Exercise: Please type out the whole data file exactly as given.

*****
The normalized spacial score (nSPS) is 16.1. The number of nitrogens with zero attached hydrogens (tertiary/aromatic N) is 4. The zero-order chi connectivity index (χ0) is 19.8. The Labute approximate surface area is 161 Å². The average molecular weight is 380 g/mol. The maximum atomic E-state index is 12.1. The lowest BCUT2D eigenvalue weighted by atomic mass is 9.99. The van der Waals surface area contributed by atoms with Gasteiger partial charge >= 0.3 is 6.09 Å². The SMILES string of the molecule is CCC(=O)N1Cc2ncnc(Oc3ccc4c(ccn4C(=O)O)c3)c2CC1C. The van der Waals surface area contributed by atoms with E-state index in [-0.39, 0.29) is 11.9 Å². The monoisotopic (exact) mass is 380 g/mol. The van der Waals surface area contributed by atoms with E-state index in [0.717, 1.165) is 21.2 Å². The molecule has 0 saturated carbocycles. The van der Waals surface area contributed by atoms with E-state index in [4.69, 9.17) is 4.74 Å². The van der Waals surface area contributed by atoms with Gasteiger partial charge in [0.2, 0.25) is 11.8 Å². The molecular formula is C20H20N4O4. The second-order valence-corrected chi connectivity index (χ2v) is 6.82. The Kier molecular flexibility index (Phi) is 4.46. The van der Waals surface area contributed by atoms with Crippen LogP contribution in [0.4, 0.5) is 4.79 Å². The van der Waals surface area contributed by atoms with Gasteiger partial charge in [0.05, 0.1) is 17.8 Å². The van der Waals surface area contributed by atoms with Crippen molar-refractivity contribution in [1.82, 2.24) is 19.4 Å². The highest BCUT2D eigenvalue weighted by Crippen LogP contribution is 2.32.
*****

The normalized spacial score (nSPS) is 16.1. The number of nitrogens with zero attached hydrogens (tertiary/aromatic N) is 4. The zero-order chi connectivity index (χ0) is 19.8. The Labute approximate surface area is 161 Å². The average molecular weight is 380 g/mol. The maximum atomic E-state index is 12.1. The lowest BCUT2D eigenvalue weighted by atomic mass is 9.99. The van der Waals surface area contributed by atoms with Gasteiger partial charge >= 0.3 is 6.09 Å². The SMILES string of the molecule is CCC(=O)N1Cc2ncnc(Oc3ccc4c(ccn4C(=O)O)c3)c2CC1C. The van der Waals surface area contributed by atoms with E-state index in [-0.39, 0.29) is 11.9 Å². The monoisotopic (exact) mass is 380 g/mol. The van der Waals surface area contributed by atoms with E-state index in [0.717, 1.165) is 21.2 Å². The molecule has 0 saturated carbocycles. The van der Waals surface area contributed by atoms with E-state index in [4.69, 9.17) is 4.74 Å². The van der Waals surface area contributed by atoms with Gasteiger partial charge in [0.2, 0.25) is 11.8 Å². The molecular formula is C20H20N4O4. The second-order valence-corrected chi connectivity index (χ2v) is 6.82. The Kier molecular flexibility index (Phi) is 4.46. The van der Waals surface area contributed by atoms with Crippen LogP contribution in [0.4, 0.5) is 4.79 Å². The van der Waals surface area contributed by atoms with Gasteiger partial charge in [0.05, 0.1) is 17.8 Å². The van der Waals surface area contributed by atoms with Crippen molar-refractivity contribution in [1.82, 2.24) is 19.4 Å². The highest BCUT2D eigenvalue weighted by Crippen LogP contribution is 2.32.